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People suffering from excessive daytime sleepiness, sleep paralysis, hypnagogic hallucinations and cataplexy are diagnosed with narcolepsy. Patients are usually adults. In very rare occasions children may also have all of the above mentioned symptoms as well.

Patients may suffer from this condition for a long period of time, without being diagnosed. In some cases, there was over 10 years of time between initial symptoms and final diagnosis of narcolepsy. This problem can start in teenage years, as some 50% of all narcolepsy patients have reported. Narcolepsy can cause problems in the academic and social field and many people suffering from this condition don’t perform as well as they should according to their intellectual abilities.

This condition can be treated and this includes different approaches to achieve best results.Who Can Suffer from Narcolepsy?

In the United States, there are about 0.02 to 0.18% chances that someone will suffer from narcolepsy. Caucasians living in Southern California are discovered to have about 0.07% chances to develop this disease, Northern Californians about 0.05%, while people of black descent have 0.02% chances for this condition.

Relatives of the people who already have narcolepsy are at 10 to 40 times greater risk to develop this condition.

Causes of Narcolepsy

There are several factors considered to contribute to development of narcolepsy, including inheritance, abnormal immune modulation and abnormal functioning and sensitivity of neurotransmitters. Recent studies also included involvement of certain subtypes of human leukocyte antigen (known as HLA) and abnormalities in pontine reticular activating system, leading to abnormalities in synaptic transmission of monoamines.

During the studies, scientists discovered that cholinergic blockade eliminated symptoms in dogs suffering from narcolepsy, while the drug prazosin (antagonist of alpha 1 receptors) worsen the symptoms of this condition in both animal and human subjects.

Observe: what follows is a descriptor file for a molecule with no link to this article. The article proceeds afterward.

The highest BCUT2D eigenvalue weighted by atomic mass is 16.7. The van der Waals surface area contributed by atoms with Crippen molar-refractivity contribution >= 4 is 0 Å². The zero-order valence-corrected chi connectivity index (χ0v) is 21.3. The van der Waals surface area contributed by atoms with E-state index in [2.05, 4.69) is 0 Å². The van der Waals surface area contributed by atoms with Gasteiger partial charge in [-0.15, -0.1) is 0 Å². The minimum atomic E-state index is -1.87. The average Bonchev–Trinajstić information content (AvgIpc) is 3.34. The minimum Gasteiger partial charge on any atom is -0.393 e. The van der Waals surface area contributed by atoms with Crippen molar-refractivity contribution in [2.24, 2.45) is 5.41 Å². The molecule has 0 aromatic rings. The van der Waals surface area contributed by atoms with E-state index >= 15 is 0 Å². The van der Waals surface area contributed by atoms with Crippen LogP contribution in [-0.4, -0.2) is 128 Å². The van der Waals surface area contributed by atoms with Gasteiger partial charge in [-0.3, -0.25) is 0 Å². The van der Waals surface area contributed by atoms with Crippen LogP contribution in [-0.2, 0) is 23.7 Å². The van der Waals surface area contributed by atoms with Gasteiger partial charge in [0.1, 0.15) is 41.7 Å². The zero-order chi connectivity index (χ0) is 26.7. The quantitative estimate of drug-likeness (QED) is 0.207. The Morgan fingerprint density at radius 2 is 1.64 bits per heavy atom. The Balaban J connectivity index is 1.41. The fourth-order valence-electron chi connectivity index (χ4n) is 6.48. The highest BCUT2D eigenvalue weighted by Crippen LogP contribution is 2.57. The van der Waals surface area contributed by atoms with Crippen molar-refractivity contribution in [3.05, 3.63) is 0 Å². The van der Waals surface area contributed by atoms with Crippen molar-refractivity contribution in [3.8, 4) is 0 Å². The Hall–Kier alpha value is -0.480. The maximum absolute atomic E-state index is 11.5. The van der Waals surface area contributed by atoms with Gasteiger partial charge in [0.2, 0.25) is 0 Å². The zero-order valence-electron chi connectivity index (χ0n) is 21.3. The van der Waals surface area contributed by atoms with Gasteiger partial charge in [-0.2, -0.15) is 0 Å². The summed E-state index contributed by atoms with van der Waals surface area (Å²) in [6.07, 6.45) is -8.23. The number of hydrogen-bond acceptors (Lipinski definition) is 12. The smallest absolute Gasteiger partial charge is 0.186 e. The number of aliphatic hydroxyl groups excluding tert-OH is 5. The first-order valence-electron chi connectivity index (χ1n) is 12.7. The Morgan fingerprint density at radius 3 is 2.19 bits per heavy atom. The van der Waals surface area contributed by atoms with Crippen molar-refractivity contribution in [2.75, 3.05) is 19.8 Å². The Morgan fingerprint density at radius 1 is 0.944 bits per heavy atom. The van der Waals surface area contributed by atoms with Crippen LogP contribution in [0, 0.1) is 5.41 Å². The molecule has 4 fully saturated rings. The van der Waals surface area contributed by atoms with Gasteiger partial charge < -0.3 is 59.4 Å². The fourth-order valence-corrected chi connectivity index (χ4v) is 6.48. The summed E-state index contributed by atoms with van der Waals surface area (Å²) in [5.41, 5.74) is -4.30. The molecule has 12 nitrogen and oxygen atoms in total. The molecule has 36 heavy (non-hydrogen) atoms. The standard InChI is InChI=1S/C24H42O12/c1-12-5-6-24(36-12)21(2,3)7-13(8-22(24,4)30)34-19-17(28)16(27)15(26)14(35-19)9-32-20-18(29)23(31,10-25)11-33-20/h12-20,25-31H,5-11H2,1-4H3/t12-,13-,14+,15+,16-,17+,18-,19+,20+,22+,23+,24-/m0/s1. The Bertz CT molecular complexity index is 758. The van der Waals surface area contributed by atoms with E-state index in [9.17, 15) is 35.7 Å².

Additionally, scientists and doctors researching narcolepsy believe that this condition may also be caused by dysfunction or problems with regulation of REM (rapid eye movement) sleep.

HLA subtypes are also suggested to be involved in the mechanism of development of narcolepsy. Because of this fact, scientists speculate if narcolepsy is actually an autoimmune disease. There are some 12 to 35% of people all over the world carrying the gene for narcolepsy, but the incidence of the disease is only 0.02 to 0.18%.

Hypocretin system is also considered to be important for the development of narcolepsy in humans. People who have been proven to suffer from irregular narcolepsy have been discovered to have low cerebrospinal fluid (CSF) hypocretin as well as low CSF histamine levels. Current scientific theory about the cause of narcolepsy includes the susceptibility and selective loss of hypocretin neurons. Genetics and environmental factors are considered to affect the destruction of hypocretin neurons. Over the time, amount of these neurons decrease and once their number reaches certain lower limit patients experience symptoms of narcolepsy.

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